An air search in the southern Indian Ocean for possible objects from the missing Malaysia Airlines plane described as the "best lead" so far ended for the day without success Thursday but will resume in the morning, Australian rescue officials said.
The four planes were checking to see if two large objects spotted in satellite imagery bobbing in the remote ocean were debris from Fight 370 that disappeared March 8 with 239 people on board.
One of the objects was 24 meters (almost 80 feet) in length and the other was 5 meters (15 feet). There could be other objects in the area, a four-hour flight from Australia's southwestern coast, said John Young, manager of the Australian Maritime Safety Authority's emergency response division.
"This is a lead, it's probably the best lead we have right now," Young said. He cautioned that the objects could be seaborne debris along a shipping route where containers can fall off cargo vessels, although the larger object is longer than a container.
A statement from the authority said the four planes searched an area of 23,000 square kilometers (8,800 square miles) about 2,500 kilometers (1,550 miles) southwest of Perth on Thursday without success.
"The search will continue on Friday," it said.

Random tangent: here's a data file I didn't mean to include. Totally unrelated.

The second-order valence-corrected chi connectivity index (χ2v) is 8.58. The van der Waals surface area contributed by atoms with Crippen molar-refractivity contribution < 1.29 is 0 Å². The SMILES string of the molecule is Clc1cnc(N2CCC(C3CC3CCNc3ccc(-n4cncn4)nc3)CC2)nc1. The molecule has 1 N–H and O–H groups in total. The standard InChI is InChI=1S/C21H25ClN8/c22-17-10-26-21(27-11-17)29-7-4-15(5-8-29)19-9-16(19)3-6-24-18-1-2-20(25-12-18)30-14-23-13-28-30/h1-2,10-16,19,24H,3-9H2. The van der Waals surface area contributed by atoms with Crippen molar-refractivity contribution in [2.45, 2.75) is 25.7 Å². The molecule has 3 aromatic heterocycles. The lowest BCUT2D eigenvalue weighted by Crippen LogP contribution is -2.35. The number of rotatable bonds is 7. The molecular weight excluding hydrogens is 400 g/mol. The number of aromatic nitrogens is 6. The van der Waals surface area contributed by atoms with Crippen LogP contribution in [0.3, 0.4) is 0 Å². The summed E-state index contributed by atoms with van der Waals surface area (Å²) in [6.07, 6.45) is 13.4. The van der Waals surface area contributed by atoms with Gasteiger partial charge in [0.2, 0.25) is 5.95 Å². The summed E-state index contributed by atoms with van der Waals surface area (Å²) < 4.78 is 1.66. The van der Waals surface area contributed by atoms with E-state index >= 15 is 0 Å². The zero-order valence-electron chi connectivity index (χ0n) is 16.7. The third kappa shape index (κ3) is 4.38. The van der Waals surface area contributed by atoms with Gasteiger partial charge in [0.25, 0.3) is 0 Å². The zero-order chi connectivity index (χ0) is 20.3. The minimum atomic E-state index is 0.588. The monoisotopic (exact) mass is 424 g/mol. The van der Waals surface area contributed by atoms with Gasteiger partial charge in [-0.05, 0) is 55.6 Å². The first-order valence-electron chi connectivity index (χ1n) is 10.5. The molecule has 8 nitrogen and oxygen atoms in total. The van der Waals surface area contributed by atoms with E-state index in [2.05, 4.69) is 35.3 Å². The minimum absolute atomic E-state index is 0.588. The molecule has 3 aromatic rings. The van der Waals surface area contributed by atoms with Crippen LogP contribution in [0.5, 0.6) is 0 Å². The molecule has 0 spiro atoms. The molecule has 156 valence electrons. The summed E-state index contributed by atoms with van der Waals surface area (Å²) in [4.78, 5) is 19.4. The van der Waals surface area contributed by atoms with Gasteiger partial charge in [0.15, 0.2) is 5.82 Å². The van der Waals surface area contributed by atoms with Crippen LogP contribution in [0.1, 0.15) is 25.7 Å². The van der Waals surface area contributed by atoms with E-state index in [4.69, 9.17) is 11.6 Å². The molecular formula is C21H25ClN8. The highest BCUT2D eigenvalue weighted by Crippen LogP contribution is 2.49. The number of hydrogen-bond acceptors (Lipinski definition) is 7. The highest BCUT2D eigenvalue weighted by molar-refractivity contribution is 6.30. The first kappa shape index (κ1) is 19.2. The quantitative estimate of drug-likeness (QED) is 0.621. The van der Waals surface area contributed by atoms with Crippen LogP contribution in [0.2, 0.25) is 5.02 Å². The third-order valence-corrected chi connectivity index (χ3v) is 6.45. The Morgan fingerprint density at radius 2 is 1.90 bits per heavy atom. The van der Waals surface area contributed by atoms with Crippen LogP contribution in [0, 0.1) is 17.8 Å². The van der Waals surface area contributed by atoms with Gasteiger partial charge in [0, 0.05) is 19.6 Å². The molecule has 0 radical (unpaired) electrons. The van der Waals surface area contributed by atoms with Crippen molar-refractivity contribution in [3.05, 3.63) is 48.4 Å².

News that possible plane parts had been found marked a new phase in the emotional roller coaster for distraught relatives of the passengers, who have criticized Malaysia harshly for not releasing timely information about the plane. While they still hope their loved ones will somehow be found, they acknowledged that news of the possible debris could mean the plane plunged into the ocean.
"If it turns out that it is truly MH370 then we will accept that fate," said Selamat Bin Omar, the father of a Malaysian passenger on the jet, which carried mostly Chinese and Malaysian nationals.
But he cautioned that relatives still "do not yet know for sure whether this is indeed MH370 or something else. Therefore we are still waiting for further notice from the Australian government."
Malaysian Defense Minister Hishammuddin Hussein told a news conference Thursday that "for all the families around the world, the one piece of information that they want most is the information we just don't have — the location of MH370."
Young said the depth of the ocean in the latest area, which is south from where the search had been focused since Monday, is several thousand meters (yards).
The area where the debris was spotted is about halfway between Australia and desolate islands off the Antarctic.
Flight 370 disappeared on a night flight from Kuala Lumpur to Beijing. Malaysian authorities have not ruled out any possible explanation, but have said the evidence so far suggests the plane was deliberately turned back across Malaysia to the Strait of Malacca, with its communications systems disabled. They are unsure what happened next.
Police are considering the possibility of hijacking, sabotage, terrorism or issues related to the mental health of the pilots or anyone else on board.
Gelineau reported from Sydney, Australia. Associated Press writers Rod McGuirk and Todd Pitman in Kuala Lumpur, Nick Perry in Wellington, New Zealand, and Jan M. Olsen in Copenhagen, Denmark, contributed to this report.